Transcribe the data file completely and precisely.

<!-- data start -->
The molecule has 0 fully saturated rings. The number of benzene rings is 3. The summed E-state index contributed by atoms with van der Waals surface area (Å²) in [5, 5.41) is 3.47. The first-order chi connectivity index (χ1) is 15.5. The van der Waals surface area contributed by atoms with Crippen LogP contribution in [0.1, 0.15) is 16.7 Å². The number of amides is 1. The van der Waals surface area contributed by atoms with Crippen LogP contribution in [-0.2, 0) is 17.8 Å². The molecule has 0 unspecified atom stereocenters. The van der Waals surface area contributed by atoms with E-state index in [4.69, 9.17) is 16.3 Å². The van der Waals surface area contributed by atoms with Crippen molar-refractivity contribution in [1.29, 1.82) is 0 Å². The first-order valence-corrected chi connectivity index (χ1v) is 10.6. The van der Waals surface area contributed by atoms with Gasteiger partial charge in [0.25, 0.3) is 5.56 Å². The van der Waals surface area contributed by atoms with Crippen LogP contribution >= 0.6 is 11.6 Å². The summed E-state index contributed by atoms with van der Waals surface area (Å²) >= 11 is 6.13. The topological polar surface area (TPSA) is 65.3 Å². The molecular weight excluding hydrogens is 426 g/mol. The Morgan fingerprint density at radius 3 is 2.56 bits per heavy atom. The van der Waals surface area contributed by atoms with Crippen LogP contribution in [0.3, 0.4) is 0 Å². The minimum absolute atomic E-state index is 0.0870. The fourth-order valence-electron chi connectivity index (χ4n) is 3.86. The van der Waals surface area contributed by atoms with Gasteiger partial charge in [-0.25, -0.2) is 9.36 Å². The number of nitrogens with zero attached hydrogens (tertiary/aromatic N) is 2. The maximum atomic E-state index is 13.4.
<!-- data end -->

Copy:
The molecule has 0 fully saturated rings. The number of benzene rings is 3. The summed E-state index contributed by atoms with van der Waals surface area (Å²) in [5, 5.41) is 3.47. The first-order chi connectivity index (χ1) is 15.5. The van der Waals surface area contributed by atoms with Crippen LogP contribution in [0.1, 0.15) is 16.7 Å². The number of amides is 1. The van der Waals surface area contributed by atoms with Crippen LogP contribution in [-0.2, 0) is 17.8 Å². The molecule has 0 unspecified atom stereocenters. The van der Waals surface area contributed by atoms with E-state index in [4.69, 9.17) is 16.3 Å². The van der Waals surface area contributed by atoms with Crippen molar-refractivity contribution in [1.29, 1.82) is 0 Å². The first-order valence-corrected chi connectivity index (χ1v) is 10.6. The van der Waals surface area contributed by atoms with Gasteiger partial charge in [0.25, 0.3) is 5.56 Å². The van der Waals surface area contributed by atoms with Crippen LogP contribution >= 0.6 is 11.6 Å². The summed E-state index contributed by atoms with van der Waals surface area (Å²) >= 11 is 6.13. The topological polar surface area (TPSA) is 65.3 Å². The molecular weight excluding hydrogens is 426 g/mol. The Morgan fingerprint density at radius 3 is 2.56 bits per heavy atom. The van der Waals surface area contributed by atoms with Crippen LogP contribution in [0.3, 0.4) is 0 Å². The minimum absolute atomic E-state index is 0.0870. The fourth-order valence-electron chi connectivity index (χ4n) is 3.86. The van der Waals surface area contributed by atoms with Gasteiger partial charge in [-0.25, -0.2) is 9.36 Å². The number of nitrogens with zero attached hydrogens (tertiary/aromatic N) is 2. The maximum atomic E-state index is 13.4.